The RGB LED Matrix Bricklet is discontinued and is no longer sold.
The RGB LED Matrix Bricklet is equipped with a 8x8 RGB LED matrix. It can extend Bricks.
The red, green and blue value of each LED can be individually controlled with a resolution of 8 bit.
A frame rate of 120 Hz can be achieved. Frames can be send with a fixed frame rate to achieve smooth animations. They are double buffered to increase performance and avoid flicker.
The Bricklet is equipped with a 15cm cable, which has to be connected to an external 5V power supply. The LEDs can not be powered through the Bricklet connector.
The RGB LED Matrix Bricklet has a 7 pole Bricklet connector and is connected to a
Brick with a
7p-10p Bricklet cable.
|Current Consumption||39mW (7.8mA at 5V) plus external 5V input for LEDs|
|LED Resolution||8 bit per channel|
|Max Input Current||Each RGB LED can pull up to 20mA per color, this results in 3.83A if all LEDs are set to white.|
|Dimensions (W x D x H)||75 x 55 x 14mm (2.95 x 2.17 x 0.55")|
To test a RGB LED Matrix Bricklet you need to have Brick Daemon and Brick Viewer installed. Brick Daemon acts as a proxy between the USB interface of the Bricks and the API bindings. Brick Viewer connects to Brick Daemon. It helps to figure out basic information about the connected Bricks and Bricklets and allows to test them.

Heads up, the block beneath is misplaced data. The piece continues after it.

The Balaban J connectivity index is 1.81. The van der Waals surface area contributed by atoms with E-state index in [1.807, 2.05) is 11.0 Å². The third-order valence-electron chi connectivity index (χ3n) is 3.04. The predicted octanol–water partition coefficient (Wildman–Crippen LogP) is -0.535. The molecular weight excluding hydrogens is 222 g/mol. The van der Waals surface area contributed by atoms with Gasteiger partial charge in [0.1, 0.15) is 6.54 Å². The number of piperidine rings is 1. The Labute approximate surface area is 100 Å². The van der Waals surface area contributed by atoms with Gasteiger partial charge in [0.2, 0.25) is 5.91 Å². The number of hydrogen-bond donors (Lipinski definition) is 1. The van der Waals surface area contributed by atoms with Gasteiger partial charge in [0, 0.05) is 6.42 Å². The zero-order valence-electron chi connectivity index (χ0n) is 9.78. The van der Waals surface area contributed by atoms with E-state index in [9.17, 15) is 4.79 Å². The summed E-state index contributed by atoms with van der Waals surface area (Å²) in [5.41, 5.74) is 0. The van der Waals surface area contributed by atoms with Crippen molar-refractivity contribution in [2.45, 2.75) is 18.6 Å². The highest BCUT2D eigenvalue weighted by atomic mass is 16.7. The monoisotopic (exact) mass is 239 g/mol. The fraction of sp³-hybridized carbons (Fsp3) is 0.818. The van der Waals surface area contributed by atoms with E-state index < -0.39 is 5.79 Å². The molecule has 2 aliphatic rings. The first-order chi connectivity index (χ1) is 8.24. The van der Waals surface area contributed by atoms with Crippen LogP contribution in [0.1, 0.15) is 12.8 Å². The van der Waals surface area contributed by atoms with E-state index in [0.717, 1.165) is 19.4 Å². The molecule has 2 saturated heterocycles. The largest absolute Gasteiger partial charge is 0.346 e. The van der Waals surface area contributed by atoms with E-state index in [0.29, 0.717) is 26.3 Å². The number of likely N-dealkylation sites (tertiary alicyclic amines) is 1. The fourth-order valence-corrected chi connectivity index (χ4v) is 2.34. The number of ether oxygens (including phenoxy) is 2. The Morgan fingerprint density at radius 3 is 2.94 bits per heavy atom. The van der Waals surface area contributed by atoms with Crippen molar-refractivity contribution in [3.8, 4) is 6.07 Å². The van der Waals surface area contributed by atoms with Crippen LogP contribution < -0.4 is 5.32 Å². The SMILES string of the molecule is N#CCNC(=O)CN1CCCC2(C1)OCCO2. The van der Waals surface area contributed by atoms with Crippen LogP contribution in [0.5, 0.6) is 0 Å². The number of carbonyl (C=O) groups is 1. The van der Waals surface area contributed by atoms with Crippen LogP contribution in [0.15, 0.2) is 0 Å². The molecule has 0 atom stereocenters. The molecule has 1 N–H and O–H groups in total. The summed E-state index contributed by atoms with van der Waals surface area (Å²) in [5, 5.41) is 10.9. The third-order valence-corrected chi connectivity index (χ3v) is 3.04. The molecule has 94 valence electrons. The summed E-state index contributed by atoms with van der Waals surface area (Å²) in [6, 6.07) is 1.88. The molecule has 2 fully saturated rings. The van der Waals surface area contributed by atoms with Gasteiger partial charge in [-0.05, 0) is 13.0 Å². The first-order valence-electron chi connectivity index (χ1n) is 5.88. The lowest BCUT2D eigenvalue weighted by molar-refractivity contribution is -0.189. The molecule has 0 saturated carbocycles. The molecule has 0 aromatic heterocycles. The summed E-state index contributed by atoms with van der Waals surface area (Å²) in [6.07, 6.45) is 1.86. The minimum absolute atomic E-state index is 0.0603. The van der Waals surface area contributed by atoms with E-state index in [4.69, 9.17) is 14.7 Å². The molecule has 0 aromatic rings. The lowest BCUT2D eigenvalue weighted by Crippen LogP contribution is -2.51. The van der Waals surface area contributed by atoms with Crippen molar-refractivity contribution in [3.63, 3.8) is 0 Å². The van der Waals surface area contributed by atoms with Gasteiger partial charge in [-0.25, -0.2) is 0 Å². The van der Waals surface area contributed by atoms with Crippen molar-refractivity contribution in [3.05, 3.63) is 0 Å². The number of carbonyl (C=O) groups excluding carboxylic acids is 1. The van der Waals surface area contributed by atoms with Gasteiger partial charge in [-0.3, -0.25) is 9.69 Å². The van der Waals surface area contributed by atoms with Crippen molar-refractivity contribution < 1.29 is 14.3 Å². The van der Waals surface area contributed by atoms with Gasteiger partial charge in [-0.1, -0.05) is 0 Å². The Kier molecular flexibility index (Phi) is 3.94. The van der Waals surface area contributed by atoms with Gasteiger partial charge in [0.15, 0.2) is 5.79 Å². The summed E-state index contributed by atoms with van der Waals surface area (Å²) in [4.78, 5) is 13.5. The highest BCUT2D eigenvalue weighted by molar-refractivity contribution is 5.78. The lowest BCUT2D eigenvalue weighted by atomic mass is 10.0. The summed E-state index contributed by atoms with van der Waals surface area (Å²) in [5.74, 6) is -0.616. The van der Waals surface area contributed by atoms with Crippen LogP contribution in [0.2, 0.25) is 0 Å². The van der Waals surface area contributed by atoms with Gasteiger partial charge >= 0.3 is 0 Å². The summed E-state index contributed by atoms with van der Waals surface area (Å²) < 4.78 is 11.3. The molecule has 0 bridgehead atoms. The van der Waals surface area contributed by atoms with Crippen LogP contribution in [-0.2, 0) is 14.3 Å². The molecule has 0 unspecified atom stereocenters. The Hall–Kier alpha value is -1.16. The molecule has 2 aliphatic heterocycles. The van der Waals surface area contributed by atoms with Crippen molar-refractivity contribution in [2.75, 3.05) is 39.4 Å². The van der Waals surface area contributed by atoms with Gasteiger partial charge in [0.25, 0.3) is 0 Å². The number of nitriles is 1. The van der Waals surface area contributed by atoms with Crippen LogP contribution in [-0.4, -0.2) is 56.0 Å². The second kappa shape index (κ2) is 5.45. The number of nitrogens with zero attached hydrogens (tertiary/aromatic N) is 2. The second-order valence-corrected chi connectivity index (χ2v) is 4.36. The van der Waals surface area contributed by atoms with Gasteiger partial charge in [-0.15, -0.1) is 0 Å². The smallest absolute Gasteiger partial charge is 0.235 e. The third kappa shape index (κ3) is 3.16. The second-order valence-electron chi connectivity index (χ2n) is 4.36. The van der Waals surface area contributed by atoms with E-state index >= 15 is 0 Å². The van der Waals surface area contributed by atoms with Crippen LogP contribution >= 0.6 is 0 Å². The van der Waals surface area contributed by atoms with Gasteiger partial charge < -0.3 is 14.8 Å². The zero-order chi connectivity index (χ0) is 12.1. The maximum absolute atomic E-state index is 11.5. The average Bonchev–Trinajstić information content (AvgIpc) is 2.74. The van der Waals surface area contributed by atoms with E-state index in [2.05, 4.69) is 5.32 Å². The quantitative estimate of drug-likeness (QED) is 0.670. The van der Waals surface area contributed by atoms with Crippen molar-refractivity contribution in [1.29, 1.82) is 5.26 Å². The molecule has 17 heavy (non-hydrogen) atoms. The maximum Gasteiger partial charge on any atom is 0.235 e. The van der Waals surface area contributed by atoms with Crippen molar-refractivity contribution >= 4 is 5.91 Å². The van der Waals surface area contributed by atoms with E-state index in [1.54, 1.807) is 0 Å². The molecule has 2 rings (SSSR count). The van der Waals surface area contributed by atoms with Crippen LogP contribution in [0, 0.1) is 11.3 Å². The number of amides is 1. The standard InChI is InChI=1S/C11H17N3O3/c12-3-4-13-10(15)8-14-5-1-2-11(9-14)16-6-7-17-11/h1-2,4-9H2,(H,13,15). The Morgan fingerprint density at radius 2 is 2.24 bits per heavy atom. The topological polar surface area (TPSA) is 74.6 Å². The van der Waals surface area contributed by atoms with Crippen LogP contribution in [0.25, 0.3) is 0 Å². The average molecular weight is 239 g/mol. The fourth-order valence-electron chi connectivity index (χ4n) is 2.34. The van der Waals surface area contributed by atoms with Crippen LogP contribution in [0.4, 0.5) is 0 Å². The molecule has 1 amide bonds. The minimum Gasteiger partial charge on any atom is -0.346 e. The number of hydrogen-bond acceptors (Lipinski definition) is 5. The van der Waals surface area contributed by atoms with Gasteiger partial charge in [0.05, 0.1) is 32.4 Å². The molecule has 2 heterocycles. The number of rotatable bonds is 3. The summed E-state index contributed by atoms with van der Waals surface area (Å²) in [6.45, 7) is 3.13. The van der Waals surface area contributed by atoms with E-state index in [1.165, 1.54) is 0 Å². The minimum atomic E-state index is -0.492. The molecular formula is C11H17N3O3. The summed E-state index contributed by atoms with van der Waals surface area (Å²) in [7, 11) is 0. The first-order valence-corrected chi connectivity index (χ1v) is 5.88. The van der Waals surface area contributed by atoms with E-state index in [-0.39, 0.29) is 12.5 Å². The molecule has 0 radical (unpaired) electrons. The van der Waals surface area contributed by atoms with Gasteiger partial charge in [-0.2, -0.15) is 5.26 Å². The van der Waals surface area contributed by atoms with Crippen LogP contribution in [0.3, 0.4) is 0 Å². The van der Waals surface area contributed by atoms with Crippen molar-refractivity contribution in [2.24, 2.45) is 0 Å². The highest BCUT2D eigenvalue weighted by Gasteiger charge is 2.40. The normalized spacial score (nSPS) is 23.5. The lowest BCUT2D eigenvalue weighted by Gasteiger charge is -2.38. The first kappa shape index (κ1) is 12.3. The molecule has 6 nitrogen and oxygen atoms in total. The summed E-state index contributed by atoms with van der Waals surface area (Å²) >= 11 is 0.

Connect the RGB LED Matrix Bricklet to a Brick with a Bricklet Cable and a 5V power supply to the RGB LED Matrix Bricklet terminal blocks.
If you connect the Brick to the PC over USB, you should see a new tab named "RGB LED Matrix Bricklet" in the Brick Viewer after a moment. Select this tab. If everything went as expected you can now control the RGB LED Matrix.
After this test you can go on with writing your own application. See the Programming Interface section for the API of the RGB LED Matrix Bricklet and examples in different programming languages.
See Programming Interface for a detailed description.
|C/C++ for Microcontrollers||API||Installation|
|Visual Basic .NET||API||Installation|